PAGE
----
During his presentation, RIM CEO Thorsten Heins highlighted the key features of BlackBerry 10, and I was impressed with what I saw. And it may be enough to help RIM shore up its base of 79 million BlackBerry subscribers, an essential part of its long-term strategy. However, I don't think BlackBerry 10 will be enough to revive RIM's fortunes or help it gain back smartphone market share.
Sprint Nextel MVNO Ting said it plans to add Microsoft Windows Phone 8 smartphones to its lineup later this year, following Sprint's embrace of the platform.
Android and iOS may compete fiercely for developer attention, but those that don't create apps for either platform can expect to make half as much money as their peers, according to a recent research report.
AT&T Mobility said it is continues "exploring" whether to support Microsoft's Data Sense service for its Windows Phone 8 operating system.
Nokia surprised analysts by announcing plans to axe its annual dividend payment in an effort to bolster its cash reserves. The company reported underlying profits in its fourth quarter--its first profitable quarter in a year--and unexpectedly boosted its net cash by €796 million to around €4.36 billion.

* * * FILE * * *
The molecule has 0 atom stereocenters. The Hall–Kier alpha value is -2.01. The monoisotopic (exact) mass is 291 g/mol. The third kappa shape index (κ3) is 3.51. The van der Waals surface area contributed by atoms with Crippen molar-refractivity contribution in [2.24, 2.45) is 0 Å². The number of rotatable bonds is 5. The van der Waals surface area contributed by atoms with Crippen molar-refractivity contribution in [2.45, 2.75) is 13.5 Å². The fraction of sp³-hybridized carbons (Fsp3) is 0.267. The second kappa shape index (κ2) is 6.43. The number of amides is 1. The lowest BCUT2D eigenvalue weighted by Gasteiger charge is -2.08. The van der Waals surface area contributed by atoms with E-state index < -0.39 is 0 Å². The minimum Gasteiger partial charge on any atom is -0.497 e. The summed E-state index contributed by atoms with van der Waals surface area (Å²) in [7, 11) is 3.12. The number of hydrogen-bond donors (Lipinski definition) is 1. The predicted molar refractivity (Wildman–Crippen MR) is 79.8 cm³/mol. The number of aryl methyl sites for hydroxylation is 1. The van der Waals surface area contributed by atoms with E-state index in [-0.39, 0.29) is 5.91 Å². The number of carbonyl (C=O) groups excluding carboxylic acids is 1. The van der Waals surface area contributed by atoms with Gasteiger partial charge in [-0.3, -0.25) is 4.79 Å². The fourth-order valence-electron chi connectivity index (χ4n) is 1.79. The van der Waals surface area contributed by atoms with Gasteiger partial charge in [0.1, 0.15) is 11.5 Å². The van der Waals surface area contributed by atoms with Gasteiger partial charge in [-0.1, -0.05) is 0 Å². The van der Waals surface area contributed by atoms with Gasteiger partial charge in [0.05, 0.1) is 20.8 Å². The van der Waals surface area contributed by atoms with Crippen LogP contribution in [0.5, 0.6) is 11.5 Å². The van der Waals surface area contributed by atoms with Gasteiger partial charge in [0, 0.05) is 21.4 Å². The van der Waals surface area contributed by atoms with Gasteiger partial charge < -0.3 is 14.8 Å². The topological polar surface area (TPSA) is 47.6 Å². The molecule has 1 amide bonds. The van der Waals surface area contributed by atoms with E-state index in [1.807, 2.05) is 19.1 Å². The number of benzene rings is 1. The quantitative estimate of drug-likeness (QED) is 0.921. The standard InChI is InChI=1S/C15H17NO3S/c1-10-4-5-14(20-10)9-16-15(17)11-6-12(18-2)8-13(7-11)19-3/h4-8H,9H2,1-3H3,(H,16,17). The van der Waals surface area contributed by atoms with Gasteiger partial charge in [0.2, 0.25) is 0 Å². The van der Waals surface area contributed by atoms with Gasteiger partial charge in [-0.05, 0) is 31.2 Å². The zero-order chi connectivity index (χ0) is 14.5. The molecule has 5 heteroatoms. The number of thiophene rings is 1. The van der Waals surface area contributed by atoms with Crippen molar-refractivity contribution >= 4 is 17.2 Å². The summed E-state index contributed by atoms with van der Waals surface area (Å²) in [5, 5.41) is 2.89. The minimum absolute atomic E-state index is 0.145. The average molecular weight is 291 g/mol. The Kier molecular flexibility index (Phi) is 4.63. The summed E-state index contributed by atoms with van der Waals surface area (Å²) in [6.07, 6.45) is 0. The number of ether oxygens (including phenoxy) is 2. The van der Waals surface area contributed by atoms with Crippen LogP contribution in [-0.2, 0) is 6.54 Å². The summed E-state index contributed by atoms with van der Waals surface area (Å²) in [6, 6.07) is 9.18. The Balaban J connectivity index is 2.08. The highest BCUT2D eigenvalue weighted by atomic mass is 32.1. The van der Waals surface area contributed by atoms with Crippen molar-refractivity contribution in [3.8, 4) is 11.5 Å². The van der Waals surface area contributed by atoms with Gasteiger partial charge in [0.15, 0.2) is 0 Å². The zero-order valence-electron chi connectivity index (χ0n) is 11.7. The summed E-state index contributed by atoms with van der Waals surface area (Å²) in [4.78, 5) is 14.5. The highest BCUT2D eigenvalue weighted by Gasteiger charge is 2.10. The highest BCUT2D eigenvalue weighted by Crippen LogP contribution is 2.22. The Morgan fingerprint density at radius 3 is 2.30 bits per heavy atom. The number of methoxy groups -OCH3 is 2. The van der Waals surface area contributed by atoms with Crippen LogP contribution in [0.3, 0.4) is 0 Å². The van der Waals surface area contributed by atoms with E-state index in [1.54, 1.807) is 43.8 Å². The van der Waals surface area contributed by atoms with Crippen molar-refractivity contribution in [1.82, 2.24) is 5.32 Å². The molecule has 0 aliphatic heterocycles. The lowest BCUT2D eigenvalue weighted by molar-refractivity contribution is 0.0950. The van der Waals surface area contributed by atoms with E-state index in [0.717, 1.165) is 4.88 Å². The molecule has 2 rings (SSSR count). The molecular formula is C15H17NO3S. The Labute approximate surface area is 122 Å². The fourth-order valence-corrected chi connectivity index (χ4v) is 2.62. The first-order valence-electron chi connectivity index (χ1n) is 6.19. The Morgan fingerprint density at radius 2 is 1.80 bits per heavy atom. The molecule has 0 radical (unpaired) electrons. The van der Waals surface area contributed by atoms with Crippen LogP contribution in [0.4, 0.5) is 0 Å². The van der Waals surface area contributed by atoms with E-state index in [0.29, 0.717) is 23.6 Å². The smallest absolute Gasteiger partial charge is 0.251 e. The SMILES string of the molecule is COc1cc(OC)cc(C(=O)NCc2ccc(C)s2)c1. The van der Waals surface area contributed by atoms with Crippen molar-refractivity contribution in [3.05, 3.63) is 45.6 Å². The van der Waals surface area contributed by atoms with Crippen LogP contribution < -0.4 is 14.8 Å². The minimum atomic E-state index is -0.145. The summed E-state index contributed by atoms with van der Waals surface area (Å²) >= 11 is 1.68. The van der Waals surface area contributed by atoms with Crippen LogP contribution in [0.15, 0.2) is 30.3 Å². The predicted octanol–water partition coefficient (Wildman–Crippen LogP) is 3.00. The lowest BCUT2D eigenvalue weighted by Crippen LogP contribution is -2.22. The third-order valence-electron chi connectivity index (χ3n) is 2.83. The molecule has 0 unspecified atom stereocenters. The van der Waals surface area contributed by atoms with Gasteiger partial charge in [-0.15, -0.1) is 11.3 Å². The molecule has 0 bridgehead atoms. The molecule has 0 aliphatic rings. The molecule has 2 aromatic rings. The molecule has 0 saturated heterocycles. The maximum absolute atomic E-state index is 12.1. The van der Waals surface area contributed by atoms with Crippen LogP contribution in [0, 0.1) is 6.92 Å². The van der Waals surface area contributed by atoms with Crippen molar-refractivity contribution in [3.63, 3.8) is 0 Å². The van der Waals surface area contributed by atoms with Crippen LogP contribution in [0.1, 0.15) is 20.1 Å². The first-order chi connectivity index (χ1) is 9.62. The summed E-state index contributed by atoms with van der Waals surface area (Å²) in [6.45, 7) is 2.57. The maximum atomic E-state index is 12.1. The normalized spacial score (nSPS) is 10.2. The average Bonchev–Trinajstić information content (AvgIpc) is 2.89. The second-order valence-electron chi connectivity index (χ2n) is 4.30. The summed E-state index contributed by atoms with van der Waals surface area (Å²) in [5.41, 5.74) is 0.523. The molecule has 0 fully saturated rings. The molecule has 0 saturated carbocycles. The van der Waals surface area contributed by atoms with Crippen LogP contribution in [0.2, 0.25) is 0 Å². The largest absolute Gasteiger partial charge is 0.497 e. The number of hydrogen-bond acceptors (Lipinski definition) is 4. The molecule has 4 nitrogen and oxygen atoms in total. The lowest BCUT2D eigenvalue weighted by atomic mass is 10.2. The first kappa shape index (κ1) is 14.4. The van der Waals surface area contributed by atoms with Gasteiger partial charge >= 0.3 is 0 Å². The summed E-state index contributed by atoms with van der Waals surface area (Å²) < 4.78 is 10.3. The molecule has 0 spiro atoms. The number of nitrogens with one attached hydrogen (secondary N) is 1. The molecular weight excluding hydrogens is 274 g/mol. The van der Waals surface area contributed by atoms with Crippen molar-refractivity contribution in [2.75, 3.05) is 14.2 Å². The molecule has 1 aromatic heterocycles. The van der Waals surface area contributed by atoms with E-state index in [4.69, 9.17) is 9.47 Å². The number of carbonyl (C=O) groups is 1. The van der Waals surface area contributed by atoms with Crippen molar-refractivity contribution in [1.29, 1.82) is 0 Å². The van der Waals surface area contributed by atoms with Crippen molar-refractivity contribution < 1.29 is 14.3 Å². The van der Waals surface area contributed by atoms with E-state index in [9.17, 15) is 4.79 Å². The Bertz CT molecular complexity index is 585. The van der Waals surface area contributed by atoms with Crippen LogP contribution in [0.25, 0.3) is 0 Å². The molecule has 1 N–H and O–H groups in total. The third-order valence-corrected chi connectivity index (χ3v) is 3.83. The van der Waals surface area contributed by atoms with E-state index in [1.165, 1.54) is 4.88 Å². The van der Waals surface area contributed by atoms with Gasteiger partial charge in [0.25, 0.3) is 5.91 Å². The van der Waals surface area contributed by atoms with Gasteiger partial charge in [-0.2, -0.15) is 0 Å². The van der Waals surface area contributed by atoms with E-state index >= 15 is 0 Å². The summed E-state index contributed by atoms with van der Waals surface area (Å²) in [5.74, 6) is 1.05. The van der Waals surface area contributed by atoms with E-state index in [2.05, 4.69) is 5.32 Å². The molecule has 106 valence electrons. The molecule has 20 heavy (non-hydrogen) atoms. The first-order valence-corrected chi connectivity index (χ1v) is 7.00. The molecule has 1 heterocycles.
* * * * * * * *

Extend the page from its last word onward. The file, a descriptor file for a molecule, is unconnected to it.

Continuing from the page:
This year will mark the launch of close to half a dozen new operating systems for smartphones. Which raises one main question: Why?
Nokia reported that its North American handset shipments--essentially all Lumia Windows Phones--rose in the fourth quarter to 700,000. That is a marked improvement from the third quarter when it sold 300,000 devices in the U.S. market.
While Google's Android platform continues to hold the top spot in key world markets, Microsoft's Windows Phone is experiencing strong European growth, according to new research from Kantar Worldpanel ComTech.
Sprint Nextel's major announcement last week during the Consumer Electronics Show was that it will launch its first Microsoft Windows Phone 8 smartphones by the summer from HTC and Samsung. Left off that list was Windows Phone's biggest supporter, Nokia--and that seems to be the way it will stay for a while.
Nokia reported that improved sales of its Lumia Windows Phone smartphone range helped its mobile phone business achieve underlying profitability in the fourth quarter of 2012. The surprise announcement gave markets hope that CEO Stephen Elop's strategy is finally starting to pay off.